The mediator asked whether anything had been put into writing at the time of the ‘loan’? Sophie said ‘No’, but her parents’ intention had always been very clear. At this point Pete disagreed loudly, and pulled out a piece of paper, which he waved at Sophie; he said it was a written agreement signed by him and his parents, saying that the £25,000 that they ‘lent’ for the kitchen and bathroom was a formal loan, with the expectation that Sophie and Pete would repay it whenever the house was sold. It was apparently dated around 5 years ago. Sophie took one look at the document, and said she’d never seen it before and that it was quite clear to her that Pete and his parents had only just written it to protect him in the divorce, and accused them of forging the date.

At this point, as you can imagine, the session became very stressful for both of them. The mediator intervened to calm things down and recommended that they each take legal advice about the status of the ‘loans’ so that they could share the advice at the next mediation session. The question for their lawyers was: ‘what would a court decide if it had to adjudicate on this issue? ‘

Of course, the answer in such cases is rarely black and white, and usually depends on all the circumstances of the case, together with any available evidence about what was intended by everyone involved.

The moral of the story is:  that if you want to avoid becoming entangled in complicated legal arguments about whether or not a ‘loan’ was really a loan, or in reality was intended as a ‘gift’, it is always best to:

  • Put down everything clearly in writing at the time, signed, dated and perhaps witnessed by someone independent, for example, your solicitor.
  • For significant sums of money, it is always wise to take legal advice before entering into any sort of substantial loan or gift of money.

A little bit of time and thought at the outset can save you a huge amount of stress and expense later!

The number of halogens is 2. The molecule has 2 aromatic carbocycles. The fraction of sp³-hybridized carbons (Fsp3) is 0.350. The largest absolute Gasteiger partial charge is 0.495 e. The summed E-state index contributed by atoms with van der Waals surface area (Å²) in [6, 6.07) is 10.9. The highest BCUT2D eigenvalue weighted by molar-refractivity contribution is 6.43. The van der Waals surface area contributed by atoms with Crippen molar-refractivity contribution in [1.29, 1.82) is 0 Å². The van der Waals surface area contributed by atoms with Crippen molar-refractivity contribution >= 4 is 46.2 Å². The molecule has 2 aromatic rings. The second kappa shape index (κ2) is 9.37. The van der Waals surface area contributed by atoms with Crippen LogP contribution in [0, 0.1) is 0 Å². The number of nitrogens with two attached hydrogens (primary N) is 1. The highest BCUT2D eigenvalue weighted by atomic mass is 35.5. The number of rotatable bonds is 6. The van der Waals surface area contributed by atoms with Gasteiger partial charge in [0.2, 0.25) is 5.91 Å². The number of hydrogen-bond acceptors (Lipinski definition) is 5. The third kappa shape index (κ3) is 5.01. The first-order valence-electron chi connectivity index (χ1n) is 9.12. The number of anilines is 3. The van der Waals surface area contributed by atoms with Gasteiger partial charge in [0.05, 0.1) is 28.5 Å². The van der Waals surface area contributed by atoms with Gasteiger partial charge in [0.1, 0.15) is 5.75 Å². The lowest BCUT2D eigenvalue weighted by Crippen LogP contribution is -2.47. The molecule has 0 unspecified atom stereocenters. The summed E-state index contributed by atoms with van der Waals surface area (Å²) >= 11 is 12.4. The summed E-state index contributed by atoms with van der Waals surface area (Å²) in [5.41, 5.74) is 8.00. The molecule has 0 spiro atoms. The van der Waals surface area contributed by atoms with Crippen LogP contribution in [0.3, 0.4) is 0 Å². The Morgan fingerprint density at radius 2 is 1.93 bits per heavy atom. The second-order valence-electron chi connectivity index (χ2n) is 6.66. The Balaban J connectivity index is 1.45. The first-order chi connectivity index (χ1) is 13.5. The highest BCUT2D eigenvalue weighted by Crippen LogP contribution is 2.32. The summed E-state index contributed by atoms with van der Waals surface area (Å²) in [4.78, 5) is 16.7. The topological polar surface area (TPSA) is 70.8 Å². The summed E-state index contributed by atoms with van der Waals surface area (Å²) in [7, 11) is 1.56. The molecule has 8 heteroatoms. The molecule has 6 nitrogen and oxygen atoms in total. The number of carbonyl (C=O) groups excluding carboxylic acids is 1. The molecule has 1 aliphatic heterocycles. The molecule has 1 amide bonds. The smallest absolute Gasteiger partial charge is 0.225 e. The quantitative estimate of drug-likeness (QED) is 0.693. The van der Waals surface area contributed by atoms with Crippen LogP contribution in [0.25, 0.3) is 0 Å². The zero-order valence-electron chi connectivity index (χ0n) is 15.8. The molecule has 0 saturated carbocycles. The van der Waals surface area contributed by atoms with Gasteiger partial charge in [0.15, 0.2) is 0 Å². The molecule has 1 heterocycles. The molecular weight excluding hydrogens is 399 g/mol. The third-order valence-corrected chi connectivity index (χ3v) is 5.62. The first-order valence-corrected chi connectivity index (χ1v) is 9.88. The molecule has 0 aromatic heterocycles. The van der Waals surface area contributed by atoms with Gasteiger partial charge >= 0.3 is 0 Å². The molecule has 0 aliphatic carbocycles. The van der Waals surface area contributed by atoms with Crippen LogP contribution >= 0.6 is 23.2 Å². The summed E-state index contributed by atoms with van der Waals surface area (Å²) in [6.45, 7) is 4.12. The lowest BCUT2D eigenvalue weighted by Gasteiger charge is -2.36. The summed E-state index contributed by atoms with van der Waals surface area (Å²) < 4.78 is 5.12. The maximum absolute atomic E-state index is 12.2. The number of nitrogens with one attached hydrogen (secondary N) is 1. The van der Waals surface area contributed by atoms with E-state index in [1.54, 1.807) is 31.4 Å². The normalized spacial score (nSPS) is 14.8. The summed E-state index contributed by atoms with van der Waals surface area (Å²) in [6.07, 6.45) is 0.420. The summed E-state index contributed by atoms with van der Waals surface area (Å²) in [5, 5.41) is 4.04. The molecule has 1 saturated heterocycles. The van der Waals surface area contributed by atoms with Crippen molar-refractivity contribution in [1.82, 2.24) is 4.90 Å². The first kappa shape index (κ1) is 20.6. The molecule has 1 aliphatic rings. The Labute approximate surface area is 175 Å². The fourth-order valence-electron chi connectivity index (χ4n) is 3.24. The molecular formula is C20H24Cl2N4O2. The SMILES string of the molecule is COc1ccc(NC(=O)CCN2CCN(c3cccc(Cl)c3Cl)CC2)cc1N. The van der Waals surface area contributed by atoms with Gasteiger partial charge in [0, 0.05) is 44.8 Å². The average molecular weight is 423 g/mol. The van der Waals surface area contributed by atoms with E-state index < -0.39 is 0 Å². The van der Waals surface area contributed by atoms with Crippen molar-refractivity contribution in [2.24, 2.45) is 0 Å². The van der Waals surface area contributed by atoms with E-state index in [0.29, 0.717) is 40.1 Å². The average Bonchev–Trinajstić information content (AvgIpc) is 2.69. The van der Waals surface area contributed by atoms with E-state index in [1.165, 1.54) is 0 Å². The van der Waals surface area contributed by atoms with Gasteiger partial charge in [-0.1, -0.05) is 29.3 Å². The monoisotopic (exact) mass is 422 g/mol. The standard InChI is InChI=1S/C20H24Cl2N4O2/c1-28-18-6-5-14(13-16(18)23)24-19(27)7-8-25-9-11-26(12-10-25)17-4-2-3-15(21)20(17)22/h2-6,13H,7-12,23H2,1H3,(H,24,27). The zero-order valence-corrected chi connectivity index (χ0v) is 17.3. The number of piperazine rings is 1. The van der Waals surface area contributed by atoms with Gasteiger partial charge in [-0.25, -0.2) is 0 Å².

What is a Mediation Information and Assessment Meeting (MIAM)?

What is a MIAM?

This is a meeting between you and a mediator to look at the various ways you may be able to find solutions to the issues facing you and your ex-partner. The meeting can last up to an hour.


Having heard from you about your particular circumstances, the mediator will help you look at the range of options available for resolving family disputes, including:


  1. Mediation – where both of you meet with a mediator to discuss and resolve issues
  2. Collaborative law – where you and both your solicitors all meet to resolve issues
  3. Negotiation through solicitors
  4. Litigation through court
  5. Arbitration


The mediator will help you look at the pros and cons of each of these options. It may be that one option is more suitable to resolve issues about the children and another to come to a financial settlement.


The mediator can also give you information about other services that provide help and support to families going through separation or divorce.


Do I have to attend a MIAM?

You do not have to come to this meeting, unless you are thinking of starting court proceedings because you cannot agree arrangements for your children (other than child protection issues) or your finances following your separation. In either of these situations, you will, usually, need to show the court that you have been to a MIAM and the mediator will give you the appropriate form, confirming this. The other person will also, usually, need to show that they have also been to a MIAM.


There are some exceptions to people having to attend a MIAM.


How much does a MIAM cost?